2. An approach that is commonly used in human factor analysis is a critical incident analysis. as voluntary reporting of adverse events provides data that leads to improved patient safety. although reducing the error rate significantly will require multiple interventions and close collaboration between the health team and management. why the incident occurred. Health care organizations and health professionals should be encouraged to participate in voluntary reporting systems as an important component of their commitment to patient safety. provides an understanding of the conditions that produced an actual error or the risk of error as well as the contributing factors. whether or not the event actually leads to a bad outcome. and the circumstances surrounding the incident. Feedback and dissemination of information can create an awareness of errors that occur in the system and improve system design to reduce or eliminate medication errors. . Sufficient attention must be given to analyzing and understanding the causes of errors in order to create learning systems and improve patient safety. This analysis examines adverse events to understand where the system broke down. Vol. 2 No. Analyzing critical incidents.omission error prescribing error unauthorised drug wrong administration technique wrong dosage form wrong drug preparation wrong patient wrong route wrong time inexperienced staff shift change agency/temporary staff no 24 hour pharmacy insufficient staffing emergency situation cross coverage code situation no access to patient information knowledge deficit inaccurate or lack of documentation confusing communication inaccurate or omitted transcription computer entry drug distribution system inadequate system safeguards illegible or unclear handwriting (Source: Ruth M. Nursing Spectrum. A good way to learn from medication errors is to establish a reporting system.39) Medication errors are preventable. because of the “blame and shame” approach in health system. Kleinpell. p. February 2001. Reporting errors is only the first step in the process of reducing errors and continuous quality improvement. However. there is generally underreporting and what is reported is often the tip of the iceberg.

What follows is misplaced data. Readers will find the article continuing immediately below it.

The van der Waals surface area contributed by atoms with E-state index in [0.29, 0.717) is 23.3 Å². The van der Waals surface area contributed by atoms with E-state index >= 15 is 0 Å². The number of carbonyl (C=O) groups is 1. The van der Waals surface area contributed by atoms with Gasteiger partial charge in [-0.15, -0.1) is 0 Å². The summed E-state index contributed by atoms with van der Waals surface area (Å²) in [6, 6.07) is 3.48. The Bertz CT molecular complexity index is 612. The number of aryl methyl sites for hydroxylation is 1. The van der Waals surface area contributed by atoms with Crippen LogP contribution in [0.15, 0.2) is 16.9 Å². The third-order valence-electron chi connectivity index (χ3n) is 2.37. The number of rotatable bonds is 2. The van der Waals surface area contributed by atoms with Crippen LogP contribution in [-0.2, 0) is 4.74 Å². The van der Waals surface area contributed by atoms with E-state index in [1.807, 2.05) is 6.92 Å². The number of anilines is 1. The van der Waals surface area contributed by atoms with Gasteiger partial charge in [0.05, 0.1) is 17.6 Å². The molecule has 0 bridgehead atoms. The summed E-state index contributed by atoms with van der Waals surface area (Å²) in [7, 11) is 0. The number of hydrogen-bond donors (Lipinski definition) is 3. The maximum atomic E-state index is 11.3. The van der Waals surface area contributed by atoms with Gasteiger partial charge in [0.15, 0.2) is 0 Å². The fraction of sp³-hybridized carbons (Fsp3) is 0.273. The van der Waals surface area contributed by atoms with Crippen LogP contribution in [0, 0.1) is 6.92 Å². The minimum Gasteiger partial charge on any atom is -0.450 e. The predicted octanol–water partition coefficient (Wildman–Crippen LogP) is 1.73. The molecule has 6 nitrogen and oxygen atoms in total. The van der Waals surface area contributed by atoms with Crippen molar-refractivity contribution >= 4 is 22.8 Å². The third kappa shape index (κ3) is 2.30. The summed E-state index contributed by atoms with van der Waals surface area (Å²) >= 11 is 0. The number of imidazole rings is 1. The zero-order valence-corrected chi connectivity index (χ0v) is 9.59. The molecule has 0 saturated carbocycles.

Creating a culture of safety does not just mean eradicating the culture of blame but also involves changing the entire way one thinks about and approaches the work in the medication cycle. The problems. Clarification of terminology in medication errors: definitions and classification. .ac.104.org/ aboutMedErrors.Aronson JK. American Journal of Nursing. emphasizing the need to improve prescribing skills. 2010. this is what is required in order to create a culture of safety in order that one can understand what causes medication errors and implement systems to prevent them recurring. 2007.pdf accessed March 23th. (2004).32-43 Ferner RE. 2010 Anonymous. K. Medication use systems can be made safe by making them resistant to error and by adding important checks and controls. “Medication Errors”. Drug Saf 2006. Style sheet : http://www. 29(11):1011–22. 2010 Anonymous.All healthcare professionals have a responsibility in identifying contributing factors to medication errors and to use that information to further reduce their occurrence.nccmerp. A non-punitive approach should be adopted to improve the rate of reporting of medication errors.. Whilst it may seem counterintuitive to reward people for reporting failures.6. No. A.. and Clare. Style sheet : http://www. “Medication Errors”. An Error by any other name.gov/Drugs/DrugSafety/ MedicationErrors/default. The majority of medication errors occur as a result of poor prescribing. 2010.icn. Style sheet : http://www. We must recognize that the current approaches to preventing medication errors are inadequate and require a shift in emphasis to a scientific investigation of preventable patient harm.uk/journal/ issue/journal_37_4/Williams. References: Anonymous. Unfortunately the difficulties associated with making systems failsafe explain the significant number of medication errors that continue to occur. confidential. “Medication Errors”. allowing further investigation of these important causes of preventable patient harm. Significant increases in the reporting of medication errors have been noted where confidential. Key Points: Medication errors are one of the most preventable causes of patient injury although the incidence of such errors varies widely as a result of differing definitions and methodologies. Guttmannova. sources and methods of avoiding medication errors are multi factorial and multidisciplinary.fda.htm accessed March 23th. Vol. 2010 Cook. Style sheet : http://www.ch/matters_errors. no-fault reporting has been implemented.html accessed March 23th. F. non-punitive reporting has its faults including the fact that the true number of medication errors will still not be known and that confidential reports may be difficult to validate. “Medication Errors”.htm accessed March 23th. 2010 Anonymous.rcpe. However. pp. 2009. A multidisciplinary approach to solving the problem of medication errors needs to be taken.